How bad could it get if the state of California adopts an “all cuts” budget? In a word, brutal.
San Luis Obispo County government alone could be out as much as $20 million, according to a report to be presented to the Board of Supervisors on Tuesday.
To be clear, that’s under an absolutely worst-case scenario.
For a $20 million loss to occur, the state would have to 1) not extend tax increases and 2) stick counties with a host of new responsibilities without giving them any reimbursement.
We don’t believe even the state of California is that brazen.
However, as long as Republicans in the Legislature continue to balk at the idea of extending increases in sales and income taxes and vehicle license fees, we have to face the real possibility that local agencies will lose millions in revenue, on top of hits they’ve already taken.
That alone would be a huge blow for local governments.
One example: If the vehicle license fee increase is not extended, the county’s public safety programs will lose $2.9 million.
Here’s the breakdown:
The Sheriff’s Department would lose nearly $1.3 million that funds a program that tracks registered sex offenders; a methamphetamine enforcement team; a rural crime unit; and a rural crime prevention specialist. Seven positions would have to be cut: five deputies, one senior deputy and a crime prevention specialist.
The Probation Department would also take a $1.3 million hit, resulting in the loss of 14 employees assigned to 11 different programs, including juvenile drug court, an Atascadero truancy prevention project and supervision of adult drug offenders. Highly successful programs staffed by trained volunteers, such as Court Appointed Special Advocates (CASA), also would lose funding and might have to shut down.
The District Attorney’s Office would lose more than $200,000 in funds for special programs targeting felony sexual assaults, elder abuse and rural crime. While some of the cuts could be absorbed initially, the office could eventually lose one deputy district attorney.
Again, this is just one agency. Others have yet to share their “doomsday” scenarios — in part because they’ve been too busy dealing with the cuts that are already coming.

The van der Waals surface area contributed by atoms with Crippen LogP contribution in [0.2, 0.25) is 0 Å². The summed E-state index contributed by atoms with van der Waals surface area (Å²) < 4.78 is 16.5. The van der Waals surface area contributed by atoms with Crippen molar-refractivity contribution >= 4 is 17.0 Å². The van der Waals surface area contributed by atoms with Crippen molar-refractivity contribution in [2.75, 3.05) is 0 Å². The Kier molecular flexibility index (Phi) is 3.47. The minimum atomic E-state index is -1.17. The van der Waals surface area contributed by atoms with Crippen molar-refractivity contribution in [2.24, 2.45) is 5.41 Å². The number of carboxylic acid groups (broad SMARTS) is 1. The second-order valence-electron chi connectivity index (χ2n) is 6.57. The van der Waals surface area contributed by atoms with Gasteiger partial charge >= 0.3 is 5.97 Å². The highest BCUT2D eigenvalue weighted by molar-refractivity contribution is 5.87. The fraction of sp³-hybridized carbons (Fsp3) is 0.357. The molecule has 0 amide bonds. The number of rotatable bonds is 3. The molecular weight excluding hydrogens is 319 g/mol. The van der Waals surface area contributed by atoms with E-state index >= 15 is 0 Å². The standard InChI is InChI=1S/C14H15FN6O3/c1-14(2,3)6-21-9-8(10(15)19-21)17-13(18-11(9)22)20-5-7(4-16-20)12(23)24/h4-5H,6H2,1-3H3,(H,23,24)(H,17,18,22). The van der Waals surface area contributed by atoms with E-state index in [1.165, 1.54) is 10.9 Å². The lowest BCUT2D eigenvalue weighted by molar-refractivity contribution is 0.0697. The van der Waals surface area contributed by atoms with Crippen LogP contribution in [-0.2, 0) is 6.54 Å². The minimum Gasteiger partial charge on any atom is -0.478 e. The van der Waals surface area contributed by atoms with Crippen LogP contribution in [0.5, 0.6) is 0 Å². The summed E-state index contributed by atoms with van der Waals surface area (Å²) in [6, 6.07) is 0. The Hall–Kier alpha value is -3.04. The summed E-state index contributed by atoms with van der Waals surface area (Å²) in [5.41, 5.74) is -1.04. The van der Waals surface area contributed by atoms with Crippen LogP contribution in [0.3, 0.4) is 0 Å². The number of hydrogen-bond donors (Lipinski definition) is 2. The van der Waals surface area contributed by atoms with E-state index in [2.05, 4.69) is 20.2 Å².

In Sacramento, both political parties have now introduced plans to deal with the remaining $15 billion shortfall.
The governor’s plan, as we know, gives voters the opportunity to extend tax and fee increases, thereby avoiding more painful cuts for education, law enforcement and other public services.
Gov. Jerry Brown’s revised budget, due for release on Monday, could offer some changes, although according to a Los Angeles Times report, the plan still seeks tax increases.
Assembly Republicans unveiled their own spending plan last week — an all-cuts budget that leaves education intact, but imposes an additional $1.3 billion in cuts on low-income, elderly and disabled Californians.
The plan also is built on the assumption that tax receipts will continue to go up. That’s a nice assumption — and one that we hope will come true — but it’s nothing to take to the bank.
While there is room for compromise, we believe the final budget must include some extension of tax increases, whether it’s for three, four or five years.
Otherwise, we will see truly devastating cuts in some sectors, be it education; health and human services; public safety — or a combination of all of those. We don’t find that an acceptable option, and we believe the majority of Californians feel the same way.
More than ever, we must demand the opportunity to vote on extending tax increases due to expire in July.
Don’t wait to find out exactly how much worse it can get.
We strongly urge readers to contact state Sen. Sam Blakeslee and Assemblyman Katcho Achadjian. Let them know that we must have an equitable solution that will keep our deputies and probation officers on the streets; will provide our elderly and disabled residents with an adequate level of care to ensure their health and safety; and will continue to invest in the future by providing students of all ages with an affordable, quality education.
How to reach your lawmakers
Sen. Sam Blakeslee
San Luis Obispo office:1104 Palm St., San Luis Obispo 93401; telephone 805-549-3784.
Sacramento office address: State Capitol, Room 4070, Sacramento 95814; telephone 916-651-4015.
Assemblyman Katcho Achadjian
San Luis Obispo office: 1150 Osos Street, Suite 207, San Luis Obispo 93401; telephone 805-549-3381.
Sacramento office:State Capitol, Room 2016,Sacramento 95814; telephone 916-319-2033.